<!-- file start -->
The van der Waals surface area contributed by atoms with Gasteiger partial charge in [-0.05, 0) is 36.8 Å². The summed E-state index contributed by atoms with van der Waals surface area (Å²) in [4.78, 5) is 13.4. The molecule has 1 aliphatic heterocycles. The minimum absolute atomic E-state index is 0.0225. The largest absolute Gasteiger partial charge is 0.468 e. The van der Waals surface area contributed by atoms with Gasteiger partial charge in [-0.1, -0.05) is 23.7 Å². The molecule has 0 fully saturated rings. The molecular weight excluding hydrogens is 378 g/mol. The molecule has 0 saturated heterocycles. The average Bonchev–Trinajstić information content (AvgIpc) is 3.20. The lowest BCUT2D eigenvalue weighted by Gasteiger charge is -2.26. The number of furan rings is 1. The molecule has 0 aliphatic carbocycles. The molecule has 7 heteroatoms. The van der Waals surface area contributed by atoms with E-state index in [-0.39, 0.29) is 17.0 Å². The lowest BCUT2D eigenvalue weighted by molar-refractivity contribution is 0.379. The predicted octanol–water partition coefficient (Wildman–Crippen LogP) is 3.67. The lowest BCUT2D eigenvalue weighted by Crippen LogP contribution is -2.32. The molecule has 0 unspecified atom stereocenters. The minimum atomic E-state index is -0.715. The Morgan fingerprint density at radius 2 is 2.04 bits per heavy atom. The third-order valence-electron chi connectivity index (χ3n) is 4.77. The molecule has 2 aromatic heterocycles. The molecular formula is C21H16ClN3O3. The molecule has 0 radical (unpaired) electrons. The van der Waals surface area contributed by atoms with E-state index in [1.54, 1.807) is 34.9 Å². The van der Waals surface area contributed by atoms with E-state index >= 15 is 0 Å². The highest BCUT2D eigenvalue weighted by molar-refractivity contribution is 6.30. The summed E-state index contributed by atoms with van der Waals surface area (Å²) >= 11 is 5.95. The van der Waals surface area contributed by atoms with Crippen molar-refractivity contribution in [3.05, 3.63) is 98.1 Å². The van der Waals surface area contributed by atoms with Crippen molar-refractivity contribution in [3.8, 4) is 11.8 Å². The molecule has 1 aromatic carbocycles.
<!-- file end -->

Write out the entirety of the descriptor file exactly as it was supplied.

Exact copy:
The van der Waals surface area contributed by atoms with Gasteiger partial charge in [-0.05, 0) is 36.8 Å². The summed E-state index contributed by atoms with van der Waals surface area (Å²) in [4.78, 5) is 13.4. The molecule has 1 aliphatic heterocycles. The minimum absolute atomic E-state index is 0.0225. The largest absolute Gasteiger partial charge is 0.468 e. The van der Waals surface area contributed by atoms with Gasteiger partial charge in [-0.1, -0.05) is 23.7 Å². The molecule has 0 fully saturated rings. The molecular weight excluding hydrogens is 378 g/mol. The molecule has 0 saturated heterocycles. The average Bonchev–Trinajstić information content (AvgIpc) is 3.20. The lowest BCUT2D eigenvalue weighted by Gasteiger charge is -2.26. The number of furan rings is 1. The molecule has 0 aliphatic carbocycles. The molecule has 7 heteroatoms. The van der Waals surface area contributed by atoms with E-state index in [-0.39, 0.29) is 17.0 Å². The lowest BCUT2D eigenvalue weighted by molar-refractivity contribution is 0.379. The predicted octanol–water partition coefficient (Wildman–Crippen LogP) is 3.67. The lowest BCUT2D eigenvalue weighted by Crippen LogP contribution is -2.32. The molecule has 0 unspecified atom stereocenters. The minimum atomic E-state index is -0.715. The Morgan fingerprint density at radius 2 is 2.04 bits per heavy atom. The third-order valence-electron chi connectivity index (χ3n) is 4.77. The molecule has 2 aromatic heterocycles. The molecular formula is C21H16ClN3O3. The molecule has 0 radical (unpaired) electrons. The van der Waals surface area contributed by atoms with E-state index in [1.54, 1.807) is 34.9 Å². The van der Waals surface area contributed by atoms with E-state index >= 15 is 0 Å². The highest BCUT2D eigenvalue weighted by molar-refractivity contribution is 6.30. The summed E-state index contributed by atoms with van der Waals surface area (Å²) >= 11 is 5.95. The van der Waals surface area contributed by atoms with Crippen molar-refractivity contribution in [3.05, 3.63) is 98.1 Å². The van der Waals surface area contributed by atoms with Crippen molar-refractivity contribution in [3.8, 4) is 11.8 Å². The molecule has 1 aromatic carbocycles.